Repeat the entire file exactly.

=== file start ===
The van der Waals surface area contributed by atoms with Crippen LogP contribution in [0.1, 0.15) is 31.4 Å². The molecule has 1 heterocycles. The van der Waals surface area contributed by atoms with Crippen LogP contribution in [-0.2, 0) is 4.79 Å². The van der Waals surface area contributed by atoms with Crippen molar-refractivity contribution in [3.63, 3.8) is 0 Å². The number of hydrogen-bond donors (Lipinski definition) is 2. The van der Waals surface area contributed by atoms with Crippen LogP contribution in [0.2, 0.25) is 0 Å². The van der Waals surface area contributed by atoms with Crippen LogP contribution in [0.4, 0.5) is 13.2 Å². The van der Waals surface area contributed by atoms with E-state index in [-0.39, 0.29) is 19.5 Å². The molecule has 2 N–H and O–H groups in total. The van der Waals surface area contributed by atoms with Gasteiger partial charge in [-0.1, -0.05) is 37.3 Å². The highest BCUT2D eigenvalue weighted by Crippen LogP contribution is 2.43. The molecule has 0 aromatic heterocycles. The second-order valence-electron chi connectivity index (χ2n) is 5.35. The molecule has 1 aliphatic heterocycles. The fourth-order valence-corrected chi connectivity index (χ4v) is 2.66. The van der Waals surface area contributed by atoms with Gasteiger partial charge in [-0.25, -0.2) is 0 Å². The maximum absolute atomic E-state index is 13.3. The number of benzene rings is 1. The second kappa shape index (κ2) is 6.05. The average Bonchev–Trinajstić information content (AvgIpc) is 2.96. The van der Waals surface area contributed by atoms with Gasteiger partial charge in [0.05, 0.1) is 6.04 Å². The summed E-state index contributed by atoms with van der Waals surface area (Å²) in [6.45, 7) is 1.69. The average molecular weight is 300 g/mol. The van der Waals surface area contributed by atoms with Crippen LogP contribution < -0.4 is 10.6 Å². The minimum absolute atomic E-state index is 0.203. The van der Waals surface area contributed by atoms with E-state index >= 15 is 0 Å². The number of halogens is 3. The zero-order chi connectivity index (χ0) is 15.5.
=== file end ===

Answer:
The van der Waals surface area contributed by atoms with Crippen LogP contribution in [0.1, 0.15) is 31.4 Å². The molecule has 1 heterocycles. The van der Waals surface area contributed by atoms with Crippen LogP contribution in [-0.2, 0) is 4.79 Å². The van der Waals surface area contributed by atoms with Crippen molar-refractivity contribution in [3.63, 3.8) is 0 Å². The number of hydrogen-bond donors (Lipinski definition) is 2. The van der Waals surface area contributed by atoms with Crippen LogP contribution in [0.2, 0.25) is 0 Å². The van der Waals surface area contributed by atoms with Crippen LogP contribution in [0.4, 0.5) is 13.2 Å². The van der Waals surface area contributed by atoms with E-state index in [-0.39, 0.29) is 19.5 Å². The molecule has 2 N–H and O–H groups in total. The van der Waals surface area contributed by atoms with Gasteiger partial charge in [-0.1, -0.05) is 37.3 Å². The highest BCUT2D eigenvalue weighted by Crippen LogP contribution is 2.43. The molecule has 0 aromatic heterocycles. The second-order valence-electron chi connectivity index (χ2n) is 5.35. The molecule has 1 aliphatic heterocycles. The fourth-order valence-corrected chi connectivity index (χ4v) is 2.66. The van der Waals surface area contributed by atoms with Gasteiger partial charge in [-0.25, -0.2) is 0 Å². The maximum absolute atomic E-state index is 13.3. The number of benzene rings is 1. The second kappa shape index (κ2) is 6.05. The average Bonchev–Trinajstić information content (AvgIpc) is 2.96. The van der Waals surface area contributed by atoms with Gasteiger partial charge in [0.05, 0.1) is 6.04 Å². The summed E-state index contributed by atoms with van der Waals surface area (Å²) in [6.45, 7) is 1.69. The average molecular weight is 300 g/mol. The van der Waals surface area contributed by atoms with Crippen LogP contribution < -0.4 is 10.6 Å². The minimum absolute atomic E-state index is 0.203. The van der Waals surface area contributed by atoms with E-state index >= 15 is 0 Å². The number of halogens is 3. The zero-order chi connectivity index (χ0) is 15.5.